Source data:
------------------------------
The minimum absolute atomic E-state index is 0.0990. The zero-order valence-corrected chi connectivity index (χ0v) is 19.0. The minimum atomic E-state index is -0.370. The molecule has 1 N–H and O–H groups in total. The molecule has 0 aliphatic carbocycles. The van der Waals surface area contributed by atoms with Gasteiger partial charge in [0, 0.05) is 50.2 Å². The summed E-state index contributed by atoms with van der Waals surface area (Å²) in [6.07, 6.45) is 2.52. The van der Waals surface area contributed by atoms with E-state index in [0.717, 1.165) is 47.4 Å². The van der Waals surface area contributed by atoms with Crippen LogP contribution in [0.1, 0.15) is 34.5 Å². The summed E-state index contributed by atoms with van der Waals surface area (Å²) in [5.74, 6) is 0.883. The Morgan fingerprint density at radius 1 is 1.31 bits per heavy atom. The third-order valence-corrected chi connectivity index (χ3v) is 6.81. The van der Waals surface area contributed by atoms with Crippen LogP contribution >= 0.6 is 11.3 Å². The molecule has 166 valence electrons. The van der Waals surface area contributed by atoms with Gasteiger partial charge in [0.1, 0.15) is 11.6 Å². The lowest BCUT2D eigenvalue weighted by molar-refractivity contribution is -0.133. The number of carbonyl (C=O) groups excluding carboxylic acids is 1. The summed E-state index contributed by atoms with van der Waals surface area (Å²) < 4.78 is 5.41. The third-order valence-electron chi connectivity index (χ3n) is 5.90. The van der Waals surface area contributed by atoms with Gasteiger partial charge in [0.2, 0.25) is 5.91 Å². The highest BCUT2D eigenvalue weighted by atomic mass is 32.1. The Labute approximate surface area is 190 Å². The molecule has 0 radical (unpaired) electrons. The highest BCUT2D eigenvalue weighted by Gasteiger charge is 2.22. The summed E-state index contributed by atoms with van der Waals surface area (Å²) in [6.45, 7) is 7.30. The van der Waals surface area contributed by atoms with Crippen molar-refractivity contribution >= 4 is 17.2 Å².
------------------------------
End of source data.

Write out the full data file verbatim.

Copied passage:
The minimum absolute atomic E-state index is 0.0990. The zero-order valence-corrected chi connectivity index (χ0v) is 19.0. The minimum atomic E-state index is -0.370. The molecule has 1 N–H and O–H groups in total. The molecule has 0 aliphatic carbocycles. The van der Waals surface area contributed by atoms with Gasteiger partial charge in [0, 0.05) is 50.2 Å². The summed E-state index contributed by atoms with van der Waals surface area (Å²) in [6.07, 6.45) is 2.52. The van der Waals surface area contributed by atoms with E-state index in [0.717, 1.165) is 47.4 Å². The van der Waals surface area contributed by atoms with Crippen LogP contribution in [0.1, 0.15) is 34.5 Å². The summed E-state index contributed by atoms with van der Waals surface area (Å²) in [5.74, 6) is 0.883. The Morgan fingerprint density at radius 1 is 1.31 bits per heavy atom. The third-order valence-corrected chi connectivity index (χ3v) is 6.81. The van der Waals surface area contributed by atoms with Crippen LogP contribution >= 0.6 is 11.3 Å². The molecule has 166 valence electrons. The van der Waals surface area contributed by atoms with Gasteiger partial charge in [0.1, 0.15) is 11.6 Å². The lowest BCUT2D eigenvalue weighted by molar-refractivity contribution is -0.133. The number of carbonyl (C=O) groups excluding carboxylic acids is 1. The summed E-state index contributed by atoms with van der Waals surface area (Å²) < 4.78 is 5.41. The third-order valence-electron chi connectivity index (χ3n) is 5.90. The van der Waals surface area contributed by atoms with Gasteiger partial charge in [0.2, 0.25) is 5.91 Å². The highest BCUT2D eigenvalue weighted by atomic mass is 32.1. The Labute approximate surface area is 190 Å². The molecule has 0 radical (unpaired) electrons. The highest BCUT2D eigenvalue weighted by Gasteiger charge is 2.22. The summed E-state index contributed by atoms with van der Waals surface area (Å²) in [6.45, 7) is 7.30. The van der Waals surface area contributed by atoms with Crippen molar-refractivity contribution >= 4 is 17.2 Å².